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World: Donor Countries Study Iraq Costs

Melbourne Age
February 28th, 2004

In Abu Dhabi, representatives of some 40 donor countries, including the United States, the European Union and Japan, as well as the World Bank, the International Monetary Fund (IMF) and the United Nations, prepared to kick off a two-day conference on rebuilding post-war Iraq.

 

Organisers said they were hoping to accelerate the disbursement of $US33 billion ($A42.91 billion) pledged last year for the war-torn country and would be studying proposed donor plans and financing mechanisms.

 

Iraq hopes $US3.5 billion ($A4.55 billion) will be allocated this year for reconstruction, the country's interim minister of planning and development cooperation, Mehdi al-Hafidh, said.

 

To that end, Iraqi officials and the US-led coalition have compiled a list of some 700 to 1,000 projects which will be presented in Abu Dhabi.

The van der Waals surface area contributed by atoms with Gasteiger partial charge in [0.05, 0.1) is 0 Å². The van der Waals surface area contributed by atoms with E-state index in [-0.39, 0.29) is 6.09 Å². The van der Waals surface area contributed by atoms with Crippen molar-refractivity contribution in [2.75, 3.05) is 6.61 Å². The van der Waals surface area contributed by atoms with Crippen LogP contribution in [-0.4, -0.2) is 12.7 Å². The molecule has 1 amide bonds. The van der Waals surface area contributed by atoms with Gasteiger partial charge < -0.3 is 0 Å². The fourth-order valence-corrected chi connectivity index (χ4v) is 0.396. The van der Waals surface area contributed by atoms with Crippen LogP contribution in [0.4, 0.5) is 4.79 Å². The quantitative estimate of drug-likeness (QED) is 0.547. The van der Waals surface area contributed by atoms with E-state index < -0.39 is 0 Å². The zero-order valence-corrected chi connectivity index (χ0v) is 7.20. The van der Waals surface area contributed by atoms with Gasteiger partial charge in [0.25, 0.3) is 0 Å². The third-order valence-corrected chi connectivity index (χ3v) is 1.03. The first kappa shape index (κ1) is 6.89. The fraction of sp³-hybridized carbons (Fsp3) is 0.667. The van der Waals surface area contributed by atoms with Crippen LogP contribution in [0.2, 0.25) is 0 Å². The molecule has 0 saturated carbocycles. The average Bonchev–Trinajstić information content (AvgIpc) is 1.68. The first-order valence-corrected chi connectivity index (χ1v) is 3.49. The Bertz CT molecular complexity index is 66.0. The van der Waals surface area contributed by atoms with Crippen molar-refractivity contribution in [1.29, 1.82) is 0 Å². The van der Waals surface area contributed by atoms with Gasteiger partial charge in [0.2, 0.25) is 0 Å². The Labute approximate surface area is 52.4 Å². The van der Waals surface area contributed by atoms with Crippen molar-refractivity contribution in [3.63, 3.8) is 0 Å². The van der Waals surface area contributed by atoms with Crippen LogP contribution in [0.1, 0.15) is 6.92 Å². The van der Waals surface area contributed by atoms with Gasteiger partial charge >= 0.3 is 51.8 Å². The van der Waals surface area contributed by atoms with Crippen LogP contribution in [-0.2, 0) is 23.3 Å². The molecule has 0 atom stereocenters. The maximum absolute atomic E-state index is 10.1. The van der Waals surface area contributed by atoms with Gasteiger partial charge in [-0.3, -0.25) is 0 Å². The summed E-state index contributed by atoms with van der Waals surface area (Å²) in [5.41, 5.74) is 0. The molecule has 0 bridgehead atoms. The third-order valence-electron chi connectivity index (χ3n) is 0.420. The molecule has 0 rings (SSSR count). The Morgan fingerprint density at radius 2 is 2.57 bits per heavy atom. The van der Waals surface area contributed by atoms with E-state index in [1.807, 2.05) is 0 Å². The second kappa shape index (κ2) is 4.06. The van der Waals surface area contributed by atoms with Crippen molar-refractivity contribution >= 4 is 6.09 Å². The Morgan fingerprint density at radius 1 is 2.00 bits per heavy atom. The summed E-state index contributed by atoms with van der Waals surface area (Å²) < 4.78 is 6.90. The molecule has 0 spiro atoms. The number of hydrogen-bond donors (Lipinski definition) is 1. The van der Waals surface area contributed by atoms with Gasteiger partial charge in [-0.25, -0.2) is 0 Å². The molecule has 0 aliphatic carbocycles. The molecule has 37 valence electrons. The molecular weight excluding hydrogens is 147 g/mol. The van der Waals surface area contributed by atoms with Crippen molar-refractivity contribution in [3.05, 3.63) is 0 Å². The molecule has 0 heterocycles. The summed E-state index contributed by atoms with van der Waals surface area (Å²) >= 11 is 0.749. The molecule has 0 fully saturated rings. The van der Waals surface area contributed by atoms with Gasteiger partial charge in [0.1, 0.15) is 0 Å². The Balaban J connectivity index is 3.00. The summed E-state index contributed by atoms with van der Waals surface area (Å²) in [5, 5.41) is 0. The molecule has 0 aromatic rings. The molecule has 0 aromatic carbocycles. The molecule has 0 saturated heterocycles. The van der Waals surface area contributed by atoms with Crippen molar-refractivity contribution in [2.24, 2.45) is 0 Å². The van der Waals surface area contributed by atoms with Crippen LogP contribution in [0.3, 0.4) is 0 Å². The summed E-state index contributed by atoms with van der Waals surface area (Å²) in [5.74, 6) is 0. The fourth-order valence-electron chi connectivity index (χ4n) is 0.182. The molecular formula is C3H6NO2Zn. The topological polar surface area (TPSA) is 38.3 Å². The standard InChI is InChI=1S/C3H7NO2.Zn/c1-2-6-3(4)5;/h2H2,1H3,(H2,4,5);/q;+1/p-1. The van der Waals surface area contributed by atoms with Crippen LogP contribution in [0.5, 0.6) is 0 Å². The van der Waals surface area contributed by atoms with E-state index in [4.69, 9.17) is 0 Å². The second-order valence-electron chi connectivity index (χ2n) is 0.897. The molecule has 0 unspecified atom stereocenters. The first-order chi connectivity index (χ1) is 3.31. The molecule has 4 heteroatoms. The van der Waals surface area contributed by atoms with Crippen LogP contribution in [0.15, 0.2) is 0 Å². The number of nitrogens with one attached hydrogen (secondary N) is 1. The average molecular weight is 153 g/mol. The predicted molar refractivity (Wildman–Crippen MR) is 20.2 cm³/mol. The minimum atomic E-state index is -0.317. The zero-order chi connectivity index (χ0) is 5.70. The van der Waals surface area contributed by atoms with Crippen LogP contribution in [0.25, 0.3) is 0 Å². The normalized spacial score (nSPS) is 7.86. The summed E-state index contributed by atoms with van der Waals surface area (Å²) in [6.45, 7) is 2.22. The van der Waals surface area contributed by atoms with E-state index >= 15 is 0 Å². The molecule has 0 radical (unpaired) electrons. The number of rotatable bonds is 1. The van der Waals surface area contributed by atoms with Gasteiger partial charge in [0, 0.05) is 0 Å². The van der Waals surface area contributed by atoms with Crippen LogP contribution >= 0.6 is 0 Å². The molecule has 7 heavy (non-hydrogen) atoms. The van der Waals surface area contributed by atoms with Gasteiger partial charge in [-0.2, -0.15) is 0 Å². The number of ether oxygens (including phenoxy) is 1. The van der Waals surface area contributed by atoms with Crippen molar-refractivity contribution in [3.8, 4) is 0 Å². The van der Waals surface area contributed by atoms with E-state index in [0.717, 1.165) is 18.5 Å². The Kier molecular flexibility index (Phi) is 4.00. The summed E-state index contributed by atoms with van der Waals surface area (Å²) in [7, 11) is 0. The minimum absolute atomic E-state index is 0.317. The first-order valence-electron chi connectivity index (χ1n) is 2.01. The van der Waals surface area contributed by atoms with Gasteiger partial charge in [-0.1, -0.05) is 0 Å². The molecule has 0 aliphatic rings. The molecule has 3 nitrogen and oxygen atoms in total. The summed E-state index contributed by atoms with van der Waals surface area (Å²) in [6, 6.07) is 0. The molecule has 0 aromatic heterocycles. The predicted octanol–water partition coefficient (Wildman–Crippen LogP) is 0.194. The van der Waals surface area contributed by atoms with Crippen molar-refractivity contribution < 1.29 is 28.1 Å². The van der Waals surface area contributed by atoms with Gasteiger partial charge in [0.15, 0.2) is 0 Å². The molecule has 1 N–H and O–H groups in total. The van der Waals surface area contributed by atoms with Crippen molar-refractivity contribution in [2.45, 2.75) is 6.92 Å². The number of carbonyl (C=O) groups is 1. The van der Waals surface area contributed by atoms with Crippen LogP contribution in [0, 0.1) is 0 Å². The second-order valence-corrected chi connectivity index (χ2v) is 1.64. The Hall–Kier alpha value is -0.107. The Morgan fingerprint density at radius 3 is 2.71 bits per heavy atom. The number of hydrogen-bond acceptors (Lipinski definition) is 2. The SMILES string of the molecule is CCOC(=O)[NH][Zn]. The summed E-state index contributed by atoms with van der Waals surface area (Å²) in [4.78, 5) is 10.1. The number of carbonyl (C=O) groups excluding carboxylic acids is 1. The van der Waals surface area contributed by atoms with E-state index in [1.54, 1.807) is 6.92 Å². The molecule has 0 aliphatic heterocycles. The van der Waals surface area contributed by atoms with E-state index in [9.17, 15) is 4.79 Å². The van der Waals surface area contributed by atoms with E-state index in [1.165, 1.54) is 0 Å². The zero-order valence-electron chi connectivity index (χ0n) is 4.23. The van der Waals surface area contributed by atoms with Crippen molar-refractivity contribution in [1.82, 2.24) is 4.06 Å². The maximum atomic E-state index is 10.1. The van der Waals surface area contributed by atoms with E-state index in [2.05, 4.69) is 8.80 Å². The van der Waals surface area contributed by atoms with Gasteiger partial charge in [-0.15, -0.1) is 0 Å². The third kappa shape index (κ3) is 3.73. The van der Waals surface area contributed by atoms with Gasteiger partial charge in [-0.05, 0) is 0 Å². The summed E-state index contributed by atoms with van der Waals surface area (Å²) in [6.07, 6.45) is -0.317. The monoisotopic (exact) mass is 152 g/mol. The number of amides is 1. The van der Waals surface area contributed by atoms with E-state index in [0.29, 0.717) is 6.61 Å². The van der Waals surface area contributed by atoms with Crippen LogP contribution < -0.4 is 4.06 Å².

A source close familiar with the requests said they cover a broad range of subjects both urban and rural, from rebuilding schools and supplying power to homes, to tackling pesticide on farmland.

 

A senior World Bank official has said Iraq would only receive some $US500 million ($A650.11 million) out of the $US33 billion ($A42.91 billion) promised by donors up to the June 30 deadline for the transfer of power to Iraqis.

 

The money will come from a trust fund jointly administered by the bank and the United Nations Development Group (UNDG), and is expected to be approved by the so-called Facility Donor Committee when it meets in Abu Dhabi following the presentations by Hafidh and international agencies.





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